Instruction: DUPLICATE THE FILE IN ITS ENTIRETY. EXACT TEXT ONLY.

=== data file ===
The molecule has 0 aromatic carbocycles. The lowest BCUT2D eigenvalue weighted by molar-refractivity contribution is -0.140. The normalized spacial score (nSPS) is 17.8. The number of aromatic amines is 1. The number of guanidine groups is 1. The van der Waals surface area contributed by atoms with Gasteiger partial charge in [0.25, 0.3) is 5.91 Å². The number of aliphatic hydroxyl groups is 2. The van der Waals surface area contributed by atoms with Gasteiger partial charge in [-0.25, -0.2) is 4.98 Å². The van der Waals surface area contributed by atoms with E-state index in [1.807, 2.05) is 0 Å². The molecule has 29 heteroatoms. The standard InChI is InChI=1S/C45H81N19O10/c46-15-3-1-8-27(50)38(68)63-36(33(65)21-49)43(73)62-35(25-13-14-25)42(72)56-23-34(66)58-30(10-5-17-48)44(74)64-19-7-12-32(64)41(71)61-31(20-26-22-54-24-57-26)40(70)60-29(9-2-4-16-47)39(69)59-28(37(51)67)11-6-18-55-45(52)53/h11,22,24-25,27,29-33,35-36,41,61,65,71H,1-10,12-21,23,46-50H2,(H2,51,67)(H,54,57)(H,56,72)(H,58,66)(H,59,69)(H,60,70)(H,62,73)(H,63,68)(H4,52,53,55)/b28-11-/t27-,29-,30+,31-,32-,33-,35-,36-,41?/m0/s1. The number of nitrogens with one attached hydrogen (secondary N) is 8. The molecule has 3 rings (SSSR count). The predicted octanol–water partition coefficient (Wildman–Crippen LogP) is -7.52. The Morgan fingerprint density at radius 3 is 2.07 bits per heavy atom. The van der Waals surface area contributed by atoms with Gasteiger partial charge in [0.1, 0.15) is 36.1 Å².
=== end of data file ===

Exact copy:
The molecule has 0 aromatic carbocycles. The lowest BCUT2D eigenvalue weighted by molar-refractivity contribution is -0.140. The normalized spacial score (nSPS) is 17.8. The number of aromatic amines is 1. The number of guanidine groups is 1. The van der Waals surface area contributed by atoms with Gasteiger partial charge in [0.25, 0.3) is 5.91 Å². The number of aliphatic hydroxyl groups is 2. The van der Waals surface area contributed by atoms with Gasteiger partial charge in [-0.25, -0.2) is 4.98 Å². The van der Waals surface area contributed by atoms with E-state index in [1.807, 2.05) is 0 Å². The molecule has 29 heteroatoms. The standard InChI is InChI=1S/C45H81N19O10/c46-15-3-1-8-27(50)38(68)63-36(33(65)21-49)43(73)62-35(25-13-14-25)42(72)56-23-34(66)58-30(10-5-17-48)44(74)64-19-7-12-32(64)41(71)61-31(20-26-22-54-24-57-26)40(70)60-29(9-2-4-16-47)39(69)59-28(37(51)67)11-6-18-55-45(52)53/h11,22,24-25,27,29-33,35-36,41,61,65,71H,1-10,12-21,23,46-50H2,(H2,51,67)(H,54,57)(H,56,72)(H,58,66)(H,59,69)(H,60,70)(H,62,73)(H,63,68)(H4,52,53,55)/b28-11-/t27-,29-,30+,31-,32-,33-,35-,36-,41?/m0/s1. The number of nitrogens with one attached hydrogen (secondary N) is 8. The molecule has 3 rings (SSSR count). The predicted octanol–water partition coefficient (Wildman–Crippen LogP) is -7.52. The Morgan fingerprint density at radius 3 is 2.07 bits per heavy atom. The van der Waals surface area contributed by atoms with Gasteiger partial charge in [0.1, 0.15) is 36.1 Å².